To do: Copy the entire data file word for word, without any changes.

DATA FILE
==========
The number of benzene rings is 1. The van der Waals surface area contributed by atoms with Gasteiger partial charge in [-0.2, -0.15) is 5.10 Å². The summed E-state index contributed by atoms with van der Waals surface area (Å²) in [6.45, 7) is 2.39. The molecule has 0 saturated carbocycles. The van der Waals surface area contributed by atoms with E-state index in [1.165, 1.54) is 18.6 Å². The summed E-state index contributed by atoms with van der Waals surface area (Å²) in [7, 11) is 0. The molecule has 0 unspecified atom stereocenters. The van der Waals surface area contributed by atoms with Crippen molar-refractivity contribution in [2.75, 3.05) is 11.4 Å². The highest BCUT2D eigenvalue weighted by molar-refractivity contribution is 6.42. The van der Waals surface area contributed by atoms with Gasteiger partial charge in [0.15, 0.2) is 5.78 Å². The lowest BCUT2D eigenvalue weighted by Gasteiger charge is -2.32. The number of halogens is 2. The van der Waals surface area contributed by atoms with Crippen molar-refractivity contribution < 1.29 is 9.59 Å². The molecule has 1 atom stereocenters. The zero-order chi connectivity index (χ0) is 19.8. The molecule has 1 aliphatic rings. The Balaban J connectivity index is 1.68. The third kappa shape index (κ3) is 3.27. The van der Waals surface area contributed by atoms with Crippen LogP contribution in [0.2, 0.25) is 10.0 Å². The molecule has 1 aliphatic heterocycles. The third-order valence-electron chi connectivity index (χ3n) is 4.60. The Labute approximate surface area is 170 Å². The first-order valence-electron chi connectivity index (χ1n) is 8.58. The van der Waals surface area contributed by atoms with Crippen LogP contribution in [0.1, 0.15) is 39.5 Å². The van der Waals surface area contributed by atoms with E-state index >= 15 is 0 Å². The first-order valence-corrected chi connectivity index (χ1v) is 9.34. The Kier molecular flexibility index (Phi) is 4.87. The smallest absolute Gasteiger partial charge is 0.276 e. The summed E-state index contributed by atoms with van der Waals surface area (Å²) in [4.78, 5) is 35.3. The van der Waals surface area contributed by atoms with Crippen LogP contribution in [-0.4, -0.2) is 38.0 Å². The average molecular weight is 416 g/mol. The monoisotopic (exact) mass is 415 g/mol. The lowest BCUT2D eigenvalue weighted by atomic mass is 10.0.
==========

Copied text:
The number of benzene rings is 1. The van der Waals surface area contributed by atoms with Gasteiger partial charge in [-0.2, -0.15) is 5.10 Å². The summed E-state index contributed by atoms with van der Waals surface area (Å²) in [6.45, 7) is 2.39. The molecule has 0 saturated carbocycles. The van der Waals surface area contributed by atoms with E-state index in [1.165, 1.54) is 18.6 Å². The summed E-state index contributed by atoms with van der Waals surface area (Å²) in [7, 11) is 0. The molecule has 0 unspecified atom stereocenters. The van der Waals surface area contributed by atoms with Crippen molar-refractivity contribution in [2.75, 3.05) is 11.4 Å². The highest BCUT2D eigenvalue weighted by molar-refractivity contribution is 6.42. The van der Waals surface area contributed by atoms with Gasteiger partial charge in [0.15, 0.2) is 5.78 Å². The lowest BCUT2D eigenvalue weighted by Gasteiger charge is -2.32. The number of halogens is 2. The van der Waals surface area contributed by atoms with Crippen molar-refractivity contribution < 1.29 is 9.59 Å². The molecule has 1 atom stereocenters. The zero-order chi connectivity index (χ0) is 19.8. The molecule has 1 aliphatic rings. The Balaban J connectivity index is 1.68. The third kappa shape index (κ3) is 3.27. The van der Waals surface area contributed by atoms with Crippen LogP contribution in [0.2, 0.25) is 10.0 Å². The molecule has 1 aliphatic heterocycles. The third-order valence-electron chi connectivity index (χ3n) is 4.60. The Labute approximate surface area is 170 Å². The first-order valence-electron chi connectivity index (χ1n) is 8.58. The van der Waals surface area contributed by atoms with Crippen LogP contribution in [0.1, 0.15) is 39.5 Å². The van der Waals surface area contributed by atoms with E-state index >= 15 is 0 Å². The first-order valence-corrected chi connectivity index (χ1v) is 9.34. The Kier molecular flexibility index (Phi) is 4.87. The smallest absolute Gasteiger partial charge is 0.276 e. The summed E-state index contributed by atoms with van der Waals surface area (Å²) in [4.78, 5) is 35.3. The van der Waals surface area contributed by atoms with Crippen LogP contribution in [-0.4, -0.2) is 38.0 Å². The average molecular weight is 416 g/mol. The monoisotopic (exact) mass is 415 g/mol. The lowest BCUT2D eigenvalue weighted by atomic mass is 10.0.